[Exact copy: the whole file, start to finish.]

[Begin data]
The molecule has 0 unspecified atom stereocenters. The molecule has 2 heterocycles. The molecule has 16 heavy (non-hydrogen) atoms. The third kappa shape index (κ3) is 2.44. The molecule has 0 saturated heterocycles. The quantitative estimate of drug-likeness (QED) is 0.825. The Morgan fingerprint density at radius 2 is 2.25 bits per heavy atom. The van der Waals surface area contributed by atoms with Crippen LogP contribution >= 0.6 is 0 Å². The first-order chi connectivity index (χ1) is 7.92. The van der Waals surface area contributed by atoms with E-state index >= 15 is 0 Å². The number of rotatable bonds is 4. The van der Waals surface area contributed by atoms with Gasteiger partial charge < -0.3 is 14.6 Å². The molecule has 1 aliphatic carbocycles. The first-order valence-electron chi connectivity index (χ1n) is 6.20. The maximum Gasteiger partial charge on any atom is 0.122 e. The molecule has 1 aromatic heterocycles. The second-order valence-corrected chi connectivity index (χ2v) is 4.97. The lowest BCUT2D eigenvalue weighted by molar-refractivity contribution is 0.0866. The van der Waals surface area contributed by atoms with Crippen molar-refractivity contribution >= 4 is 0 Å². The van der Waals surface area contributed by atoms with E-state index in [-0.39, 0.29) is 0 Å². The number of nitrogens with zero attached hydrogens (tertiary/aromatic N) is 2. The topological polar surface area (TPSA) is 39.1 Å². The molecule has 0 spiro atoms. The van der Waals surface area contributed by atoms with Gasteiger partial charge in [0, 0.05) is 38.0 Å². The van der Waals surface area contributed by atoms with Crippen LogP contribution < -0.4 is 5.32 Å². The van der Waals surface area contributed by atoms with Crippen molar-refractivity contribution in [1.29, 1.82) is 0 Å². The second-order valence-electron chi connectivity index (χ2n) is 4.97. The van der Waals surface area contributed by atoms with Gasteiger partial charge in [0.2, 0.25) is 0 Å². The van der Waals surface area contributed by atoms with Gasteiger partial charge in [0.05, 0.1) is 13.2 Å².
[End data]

The molecule has 0 unspecified atom stereocenters. The molecule has 2 heterocycles. The molecule has 16 heavy (non-hydrogen) atoms. The third kappa shape index (κ3) is 2.44. The molecule has 0 saturated heterocycles. The quantitative estimate of drug-likeness (QED) is 0.825. The Morgan fingerprint density at radius 2 is 2.25 bits per heavy atom. The van der Waals surface area contributed by atoms with Crippen LogP contribution >= 0.6 is 0 Å². The first-order chi connectivity index (χ1) is 7.92. The van der Waals surface area contributed by atoms with E-state index >= 15 is 0 Å². The number of rotatable bonds is 4. The van der Waals surface area contributed by atoms with Gasteiger partial charge < -0.3 is 14.6 Å². The molecule has 1 aliphatic carbocycles. The first-order valence-electron chi connectivity index (χ1n) is 6.20. The maximum Gasteiger partial charge on any atom is 0.122 e. The molecule has 1 aromatic heterocycles. The second-order valence-corrected chi connectivity index (χ2v) is 4.97. The lowest BCUT2D eigenvalue weighted by molar-refractivity contribution is 0.0866. The van der Waals surface area contributed by atoms with Crippen molar-refractivity contribution >= 4 is 0 Å². The van der Waals surface area contributed by atoms with E-state index in [-0.39, 0.29) is 0 Å². The number of nitrogens with zero attached hydrogens (tertiary/aromatic N) is 2. The topological polar surface area (TPSA) is 39.1 Å². The molecule has 0 spiro atoms. The van der Waals surface area contributed by atoms with Gasteiger partial charge in [0, 0.05) is 38.0 Å². The van der Waals surface area contributed by atoms with Crippen LogP contribution < -0.4 is 5.32 Å². The van der Waals surface area contributed by atoms with Crippen molar-refractivity contribution in [1.29, 1.82) is 0 Å². The second-order valence-electron chi connectivity index (χ2n) is 4.97. The van der Waals surface area contributed by atoms with Gasteiger partial charge in [0.2, 0.25) is 0 Å². The van der Waals surface area contributed by atoms with Gasteiger partial charge in [0.05, 0.1) is 13.2 Å².